Following up on the Lebrun reference, and looking a bit more into his work led naturally to Foucault’s 1965 visit to Brazil, where he was invited by Lebrun, and where this conversation took place. While the Paris trip was mainly for The Early Foucault, I did take another look at Foucault’s first course in Brazil, in late 1965, where he presented material which appeared in Les mots et les choses the following year. It’s a very full manuscript which looks in part like an early draft of the book itself. There are some little clues in the manuscript that help with dating, though there are still a few questions I have. Most of the content of the published book is there, but not some of the most famous material. In doing this work, I remembered that Foucault published a variant of Chapter 2 shortly before the book itself, both in French and English translation in Diogène/Diogenes. The English translation is not the same as the one that appeared in the book a few years later, and the French text is also different. I didn’t think it was very different, but I made a textual comparison of the two versions and it opened up a small issue that I think is worth exploring further.

Foucault’s time in Brazil has begun to be discussed in secondary literature recently, so there are some interesting things to follow up on here, even though perhaps the most interesting visits were in the 1970s and outside the remit of this book. I did discuss his 1970s courses in Brazil in Foucault: The Birth of Power and Foucault’s Last Decade, but really on the basis of published texts and archival sources, rather than more biographical material. But there are some interesting stories about his time there that can be further explored.

I have a host of small references to follow up, as and when I can get back to various libraries. A lot of the work at the moment is trying to source various texts, plan out chapters and put things in place. Most recently I’ve begun exploring Foucault’s links to the Tel Quel journal. I expect that writing time is going to be limited in the new term, and so I think having a long list of small things to do might be helpful. Even if I can only do one little task a day, cumulatively these should add up to a feeling of slow progress.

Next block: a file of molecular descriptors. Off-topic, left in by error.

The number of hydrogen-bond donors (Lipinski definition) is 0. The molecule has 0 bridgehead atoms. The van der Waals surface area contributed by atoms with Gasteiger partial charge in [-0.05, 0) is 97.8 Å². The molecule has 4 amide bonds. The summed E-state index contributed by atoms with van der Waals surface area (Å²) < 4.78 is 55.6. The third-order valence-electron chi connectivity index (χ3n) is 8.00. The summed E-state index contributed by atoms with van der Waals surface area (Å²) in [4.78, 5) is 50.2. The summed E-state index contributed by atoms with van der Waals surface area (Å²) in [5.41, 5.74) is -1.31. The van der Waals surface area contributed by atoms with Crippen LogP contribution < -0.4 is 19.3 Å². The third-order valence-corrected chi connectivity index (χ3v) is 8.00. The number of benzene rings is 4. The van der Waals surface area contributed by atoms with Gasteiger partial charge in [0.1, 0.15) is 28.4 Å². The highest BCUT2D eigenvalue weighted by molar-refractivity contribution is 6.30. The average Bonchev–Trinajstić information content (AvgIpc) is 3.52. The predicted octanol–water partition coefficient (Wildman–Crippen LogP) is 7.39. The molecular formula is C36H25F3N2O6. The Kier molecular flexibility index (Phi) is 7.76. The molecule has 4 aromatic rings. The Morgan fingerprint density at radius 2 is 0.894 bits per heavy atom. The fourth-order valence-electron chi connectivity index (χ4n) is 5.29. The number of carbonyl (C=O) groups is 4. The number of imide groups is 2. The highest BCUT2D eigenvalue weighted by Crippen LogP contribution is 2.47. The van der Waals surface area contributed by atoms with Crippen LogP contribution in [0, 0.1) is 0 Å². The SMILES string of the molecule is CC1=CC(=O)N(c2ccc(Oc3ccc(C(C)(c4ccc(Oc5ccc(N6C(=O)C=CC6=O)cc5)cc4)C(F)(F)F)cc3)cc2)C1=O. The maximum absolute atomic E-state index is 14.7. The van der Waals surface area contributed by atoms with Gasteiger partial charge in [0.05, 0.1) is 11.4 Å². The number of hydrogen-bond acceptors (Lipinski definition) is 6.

One other thing has been the revision, and most recently the proofs, for an article entitled ‘Foucault as Translator of Binswanger and von Weizsäcker’. The piece should be online soon, and in time will be part of a theme issue of Theory, Culture and Society on ‘Foucault before the Collège de France’, which I’m co-editing with Daniele Lorenzini and Orazio Irrera. I’ll post a link when the piece is available, and when any of the other papers are online.

A little more on this book is here, and updates for The Early Foucault here. A list of the resources on this site relating to Foucault – bibliographies, audio and video files, some textual comparisons, some short translations, etc. – can be found here. The earlier books Foucault: The Birth of Power and Foucault’s Last Decade are both available from Polity.

This entry was posted in Ludwig Binswanger, Michel Foucault, The Archaeology of Foucault, The Early Foucault. Bookmark the permalink.

4 Responses to The Archaeology of Foucault update 2: The Birth of the Clinic, a trip to Paris, working on courses on Sexuality and Les mots et les choses

  1. Clare O'Farrell says:

    Reblogged this on Foucault News.

  2. Pingback: The Early Foucault Update 33: Completion of the manuscript, expanded table of contents, and moving into production | Progressive Geographies

  3. Pingback: The Archaeology of Foucault update 3: Early versions of some texts, the Port-Royal Grammar, Foucault’s work on literature, Bataille and Nietzsche, and a writing break in Wales | Progressive Geographies